Trade war is holding economies back: central banks are running for cover
Published by Alba Di Rosa. .Dollar Euro Uncertainty Trade war Central banks Eurozone Weekly currency updates
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Great uncertainty on currency markets this week. Safe-haven currencies, Swiss Franc and Yen, have strengthened, while the depreciation of the Pound continued. The dollar depreciated slightly against the euro.
Effective exchange rates
Monetary policy has dominated the economic discussion. News from a number of countries show a slowdown in normalization trends: it looks like several bank are back to accommodative stances. The reasons for these decisions are broadly common: economic slowdown, in a context of prolonged uncertainty (caused, first of all, by trade war).
Eurozone: Draghi’s legacy
Yesterday the ECB Governing Council met in Vilnius. Key messages from the meeting can be summarized as follows:
- Reference rates will remain unchanged at their current levels at least until the first half of 2020, while in the previous monetary policy statement (April 2019) the limit was the end of 2019.
- The bank intends to continue reinvesting, in full, the principal payments from maturing securities purchased under the asset purchase programme.
- Details were also provided about the new series of quarterly targeted longer-term refinancing operations (TLTRO-III), starting in September 2019 and ending in March 2021.
Draghi's monetary policy approach was therefore highly accommodative, leaving a significant legacy to his successor, since the ECB is now committed to an accommodative monetary policy at least for the next 12 months.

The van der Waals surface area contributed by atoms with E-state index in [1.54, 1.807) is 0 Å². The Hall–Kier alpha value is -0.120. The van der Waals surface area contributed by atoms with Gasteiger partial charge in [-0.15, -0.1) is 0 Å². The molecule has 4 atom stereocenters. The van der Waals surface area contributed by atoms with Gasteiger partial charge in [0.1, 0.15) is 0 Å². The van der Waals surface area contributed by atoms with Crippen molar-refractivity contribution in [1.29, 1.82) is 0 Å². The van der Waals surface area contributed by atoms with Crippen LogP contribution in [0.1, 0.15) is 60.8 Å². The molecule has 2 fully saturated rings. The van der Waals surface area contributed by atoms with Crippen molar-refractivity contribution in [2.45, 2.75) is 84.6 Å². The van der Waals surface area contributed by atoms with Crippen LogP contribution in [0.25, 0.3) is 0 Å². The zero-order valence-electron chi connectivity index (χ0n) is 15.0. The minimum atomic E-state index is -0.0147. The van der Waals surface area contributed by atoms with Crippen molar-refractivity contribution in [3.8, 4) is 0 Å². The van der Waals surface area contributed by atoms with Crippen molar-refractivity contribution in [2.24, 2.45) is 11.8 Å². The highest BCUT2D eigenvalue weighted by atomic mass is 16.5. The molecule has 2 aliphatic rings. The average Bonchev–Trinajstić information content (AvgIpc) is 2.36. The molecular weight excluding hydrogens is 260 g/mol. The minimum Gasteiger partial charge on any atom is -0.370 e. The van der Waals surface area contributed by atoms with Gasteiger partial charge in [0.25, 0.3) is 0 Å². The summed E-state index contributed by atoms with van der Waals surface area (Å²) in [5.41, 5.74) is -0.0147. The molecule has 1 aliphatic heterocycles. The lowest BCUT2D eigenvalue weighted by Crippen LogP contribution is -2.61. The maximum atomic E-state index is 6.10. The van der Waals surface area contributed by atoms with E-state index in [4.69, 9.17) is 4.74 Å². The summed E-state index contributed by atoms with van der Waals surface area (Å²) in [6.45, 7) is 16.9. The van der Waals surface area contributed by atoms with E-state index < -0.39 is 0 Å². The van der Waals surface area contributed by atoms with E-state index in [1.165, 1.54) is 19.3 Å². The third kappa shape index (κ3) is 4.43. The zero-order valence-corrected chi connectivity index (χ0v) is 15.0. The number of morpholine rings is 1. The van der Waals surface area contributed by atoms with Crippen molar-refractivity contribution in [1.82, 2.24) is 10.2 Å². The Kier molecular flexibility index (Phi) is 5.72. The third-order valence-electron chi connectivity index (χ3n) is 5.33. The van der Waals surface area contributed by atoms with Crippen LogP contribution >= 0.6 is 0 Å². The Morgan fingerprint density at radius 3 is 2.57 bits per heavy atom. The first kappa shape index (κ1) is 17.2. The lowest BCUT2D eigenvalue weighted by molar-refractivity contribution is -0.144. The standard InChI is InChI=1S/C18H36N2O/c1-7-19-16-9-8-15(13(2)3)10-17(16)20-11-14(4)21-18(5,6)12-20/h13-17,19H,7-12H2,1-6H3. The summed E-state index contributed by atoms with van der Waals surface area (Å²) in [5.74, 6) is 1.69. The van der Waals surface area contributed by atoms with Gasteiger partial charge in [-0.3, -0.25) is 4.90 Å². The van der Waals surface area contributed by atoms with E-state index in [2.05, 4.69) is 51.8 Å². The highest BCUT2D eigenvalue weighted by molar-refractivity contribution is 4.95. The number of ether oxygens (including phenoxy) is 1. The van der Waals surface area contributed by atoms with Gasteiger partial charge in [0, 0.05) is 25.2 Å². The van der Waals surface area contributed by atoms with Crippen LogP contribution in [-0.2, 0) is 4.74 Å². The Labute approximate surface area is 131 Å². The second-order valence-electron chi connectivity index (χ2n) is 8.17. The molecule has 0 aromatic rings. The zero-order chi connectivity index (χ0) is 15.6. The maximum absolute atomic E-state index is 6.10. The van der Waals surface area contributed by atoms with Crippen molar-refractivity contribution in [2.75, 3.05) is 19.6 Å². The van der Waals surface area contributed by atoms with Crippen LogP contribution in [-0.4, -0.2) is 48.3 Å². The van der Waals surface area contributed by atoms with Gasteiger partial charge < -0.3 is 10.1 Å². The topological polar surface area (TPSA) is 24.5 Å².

The decision of the European Central Bank fits into a framework of downside risks and prolonged uncertainty linked to geopolitical factors and a growing threat of protectionism. This has been weighing on economic sentiment and growth prospects in the Eurozone. The growth forecast for the Eurozone in 2019 continues to be modest (latest forecast: 1.2%) and inflation is far from the 2% target (latest forecast: 1.3% in 2019).
Trade war: the FED is running for cover
This week, the FED showed a dovish stance, as well. On Tuesday, Powell said that the US central bank is open to a rate cut if necessary – i.e., if the US-China trade dispute gets worse, producing negative consequences for the US economy. The FED therefore declared its willingness to intervene, serving the primary objective of supporting economic growth, full employment and price stability.
Russia, Australia and India are joining the choir
The ECB and the FED are not the only ones adopting an accommodative monetary policy approach. Similar messages come from Russia, as well. On Thursday, the president of the Central Bank of the Russian Federation, Elvira Nabiullina, speaking at the International Economic Forum in St. Petersburg, said that during the next Monetary Policy Meeting, scheduled for June 14, the bank could lower rates for the first time in a year. The conditions of the economy would allow such a chioce, given that inflation is slowing down and rates are currently above a "neutral" level: as a matter of fact, in 2018 they were raised twice (in September and in December).
This week, the Reserve Bank of Australia cut its reference rate from 1.5% to 1.25%, as expected. Factors supporting this choice were, among others, increased downside risks in relation to growing global trade tensions, inflation and unsatisfactory wage growth.
Another example of this trend is the Reserve Bank of India (RBI), that moved yesterday from a neutral monetary policy stance to an accommodative approach. The RBI cut its repo policy rate by 25 bps, reaching 5.75%, in order to support aggregate demand and growth. The Monetary Policy Committee has in fact noticed that economic growth has recently been slowing down in India, as well as investment activity and private consumption.